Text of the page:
Remember, head forward position, poor motor control with the external rotators, and poor T-spine mobility are often the causes of shoulder impingement. When someone performs a good overhead press, they should also have a stable core and neutral rib cage, with no rib flare.

An important component of healthy overhead lifting is unconsciously activating the pesky lower traps in your mid back. While they have no direct control of the humerus, they are an integral part of upward scapular rotation. They are also responsible for some posterior tilt and retraction of the scapula required for correct overhead mechanics.

The activation of the lower trap along with the muscles of the rotator cuff, serratus anterior, rhomboids and lats in the correct sequencing actually helps clear the space in the shoulder for the humerus to move. When we see someone’s shoulder come back to its optimal position, we usually see the upper back contract very subtly. Perhaps the correct strategy for optimal shoulder position is firing the lower traps-not the lats.

The shoulder “packing” cue needs to be used very carefully—much like the cues “pull the belly button in” for core activation (when the core unconsciously fires in a perfectly healthy person), pushing the knees out for correct knee and toe alignment (even when alignment is fine, hence sending someone into varus—the opposite of “valgus” collapse) or the “big chest” cue that can cause undesirable rib flare in some lifts. Trainers should not cue clients on autopilot without observing the actual situation.

Matt Beecroft Shoulder Coaching

Trainers using cues unnecessarily, misunderstanding the nuance and subtleties of the cues, or not understanding the logic behind cues can cause real problems. Better education and understanding of why specific cues are given needs to happen so we can all abide by the first rule of training others: do no harm. Perhaps the cue should be to “activate” the upper back to keep the shoulder in a natural position without overly sucking it down or packing it down. Or maybe some clients would better respond to the cue: “relax the shoulder away from the ear”. Regardless the words chosen, we should only use cues when necessary, not all the time.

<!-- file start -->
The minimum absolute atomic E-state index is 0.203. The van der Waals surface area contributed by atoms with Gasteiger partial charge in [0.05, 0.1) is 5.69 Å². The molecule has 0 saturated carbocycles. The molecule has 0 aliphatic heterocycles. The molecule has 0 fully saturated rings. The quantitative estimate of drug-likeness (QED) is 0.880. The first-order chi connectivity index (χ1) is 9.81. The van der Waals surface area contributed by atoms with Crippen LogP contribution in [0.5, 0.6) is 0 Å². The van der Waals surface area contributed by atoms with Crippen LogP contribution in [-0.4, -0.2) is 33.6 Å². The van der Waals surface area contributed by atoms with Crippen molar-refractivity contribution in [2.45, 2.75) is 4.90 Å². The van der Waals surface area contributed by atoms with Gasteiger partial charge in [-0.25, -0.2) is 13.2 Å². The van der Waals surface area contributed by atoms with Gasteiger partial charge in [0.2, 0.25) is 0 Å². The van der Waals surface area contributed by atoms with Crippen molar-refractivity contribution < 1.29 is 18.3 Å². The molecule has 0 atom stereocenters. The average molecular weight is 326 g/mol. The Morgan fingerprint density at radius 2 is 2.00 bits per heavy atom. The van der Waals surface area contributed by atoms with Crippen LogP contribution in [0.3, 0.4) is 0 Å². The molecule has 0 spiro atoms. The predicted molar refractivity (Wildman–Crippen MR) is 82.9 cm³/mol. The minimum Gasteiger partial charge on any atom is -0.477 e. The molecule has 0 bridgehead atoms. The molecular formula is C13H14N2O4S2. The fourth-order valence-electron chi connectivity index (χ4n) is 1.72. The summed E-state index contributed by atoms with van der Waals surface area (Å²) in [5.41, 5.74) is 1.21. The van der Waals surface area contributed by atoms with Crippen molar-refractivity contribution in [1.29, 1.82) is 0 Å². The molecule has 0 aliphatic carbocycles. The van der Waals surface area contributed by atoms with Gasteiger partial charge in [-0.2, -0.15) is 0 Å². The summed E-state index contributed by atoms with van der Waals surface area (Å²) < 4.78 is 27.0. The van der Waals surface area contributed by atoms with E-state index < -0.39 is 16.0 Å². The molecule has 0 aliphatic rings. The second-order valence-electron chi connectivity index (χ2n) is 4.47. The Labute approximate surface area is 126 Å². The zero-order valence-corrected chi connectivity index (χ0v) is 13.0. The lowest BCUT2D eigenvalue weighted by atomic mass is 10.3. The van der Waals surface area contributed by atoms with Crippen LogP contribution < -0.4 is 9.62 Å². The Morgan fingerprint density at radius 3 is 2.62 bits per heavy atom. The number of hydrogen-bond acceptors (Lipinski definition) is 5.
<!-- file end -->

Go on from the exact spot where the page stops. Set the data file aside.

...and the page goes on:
Many haphazardly overused cues in the fitness industry also expose a poor understanding of functional anatomy and nuance. Without that understanding, we could be creating some long term negative effects with incorrect cuing. When the shoulder “packs” naturally, it’s a very subtle movement. The human body is amazing, and sometimes trying to outsmart it to make it better can have the opposite result.

 

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Matt Beecroft is a Master RKC, PCC Team Leader and CK-FMS instructor with over 17 years as a personal trainer. He is a national fitness presenter with Thump Boxing, an Expert Level 2 Krav Maga instructor with KMG, Muay Thai coach and movement specialist in systems such as CST, Ground Force Method and Animal Flow. He writes for various publications including Breaking Muscle and Blitz Magazine and can be contacted by his Facebook page https://www.facebook.com/MeetLifeHeadOn/ or his website https://www.realitysdc.com.au/

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  • LetsBeHonestRushisAnidiot

    They’re not cues; they’re directions. They’re also dictates, instructions, commands, and guidelines. And sometimes the right word is principle. But never cue.

    Good article, though!